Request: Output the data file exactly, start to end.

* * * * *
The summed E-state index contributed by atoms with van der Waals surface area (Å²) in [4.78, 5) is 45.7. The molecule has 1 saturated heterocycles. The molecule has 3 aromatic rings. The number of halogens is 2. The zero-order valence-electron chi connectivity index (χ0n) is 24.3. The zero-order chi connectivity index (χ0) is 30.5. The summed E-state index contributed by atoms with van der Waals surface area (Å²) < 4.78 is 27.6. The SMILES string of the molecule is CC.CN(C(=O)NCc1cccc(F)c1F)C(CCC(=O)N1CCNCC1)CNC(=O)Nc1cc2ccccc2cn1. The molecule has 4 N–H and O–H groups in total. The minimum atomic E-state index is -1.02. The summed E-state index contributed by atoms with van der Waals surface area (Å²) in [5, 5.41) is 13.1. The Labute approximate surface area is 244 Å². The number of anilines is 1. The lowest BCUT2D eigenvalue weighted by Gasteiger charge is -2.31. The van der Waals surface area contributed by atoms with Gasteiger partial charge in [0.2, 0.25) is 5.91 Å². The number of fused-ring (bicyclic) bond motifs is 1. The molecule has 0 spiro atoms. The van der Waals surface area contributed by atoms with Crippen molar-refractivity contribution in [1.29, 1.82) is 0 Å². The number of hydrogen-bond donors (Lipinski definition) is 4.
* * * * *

The summed E-state index contributed by atoms with van der Waals surface area (Å²) in [4.78, 5) is 45.7. The molecule has 1 saturated heterocycles. The molecule has 3 aromatic rings. The number of halogens is 2. The zero-order valence-electron chi connectivity index (χ0n) is 24.3. The zero-order chi connectivity index (χ0) is 30.5. The summed E-state index contributed by atoms with van der Waals surface area (Å²) < 4.78 is 27.6. The SMILES string of the molecule is CC.CN(C(=O)NCc1cccc(F)c1F)C(CCC(=O)N1CCNCC1)CNC(=O)Nc1cc2ccccc2cn1. The molecule has 4 N–H and O–H groups in total. The minimum atomic E-state index is -1.02. The summed E-state index contributed by atoms with van der Waals surface area (Å²) in [5, 5.41) is 13.1. The Labute approximate surface area is 244 Å². The number of anilines is 1. The lowest BCUT2D eigenvalue weighted by Gasteiger charge is -2.31. The van der Waals surface area contributed by atoms with Gasteiger partial charge in [0.2, 0.25) is 5.91 Å². The number of fused-ring (bicyclic) bond motifs is 1. The molecule has 0 spiro atoms. The van der Waals surface area contributed by atoms with Crippen molar-refractivity contribution in [1.29, 1.82) is 0 Å². The number of hydrogen-bond donors (Lipinski definition) is 4.